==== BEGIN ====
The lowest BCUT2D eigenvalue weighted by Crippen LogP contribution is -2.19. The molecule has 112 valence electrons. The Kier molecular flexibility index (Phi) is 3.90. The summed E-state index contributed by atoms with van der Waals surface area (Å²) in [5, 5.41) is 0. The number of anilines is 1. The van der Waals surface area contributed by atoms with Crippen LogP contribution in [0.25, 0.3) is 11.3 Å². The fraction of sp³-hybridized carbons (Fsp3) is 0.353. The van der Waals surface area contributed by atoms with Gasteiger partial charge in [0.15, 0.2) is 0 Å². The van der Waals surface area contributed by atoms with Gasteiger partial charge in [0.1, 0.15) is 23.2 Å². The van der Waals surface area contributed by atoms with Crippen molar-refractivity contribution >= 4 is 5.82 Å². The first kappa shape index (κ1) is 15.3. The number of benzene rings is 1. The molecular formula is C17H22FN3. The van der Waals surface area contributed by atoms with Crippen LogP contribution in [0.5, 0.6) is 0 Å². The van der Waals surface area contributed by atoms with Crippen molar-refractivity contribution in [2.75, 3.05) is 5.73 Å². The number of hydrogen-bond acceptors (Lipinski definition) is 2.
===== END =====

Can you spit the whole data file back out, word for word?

The lowest BCUT2D eigenvalue weighted by Crippen LogP contribution is -2.19. The molecule has 112 valence electrons. The Kier molecular flexibility index (Phi) is 3.90. The summed E-state index contributed by atoms with van der Waals surface area (Å²) in [5, 5.41) is 0. The number of anilines is 1. The van der Waals surface area contributed by atoms with Crippen LogP contribution in [0.25, 0.3) is 11.3 Å². The fraction of sp³-hybridized carbons (Fsp3) is 0.353. The van der Waals surface area contributed by atoms with Gasteiger partial charge in [0.15, 0.2) is 0 Å². The van der Waals surface area contributed by atoms with Gasteiger partial charge in [0.1, 0.15) is 23.2 Å². The van der Waals surface area contributed by atoms with Crippen molar-refractivity contribution >= 4 is 5.82 Å². The first kappa shape index (κ1) is 15.3. The number of benzene rings is 1. The molecular formula is C17H22FN3. The van der Waals surface area contributed by atoms with Crippen LogP contribution in [0.5, 0.6) is 0 Å². The van der Waals surface area contributed by atoms with Crippen molar-refractivity contribution in [2.75, 3.05) is 5.73 Å². The number of hydrogen-bond acceptors (Lipinski definition) is 2.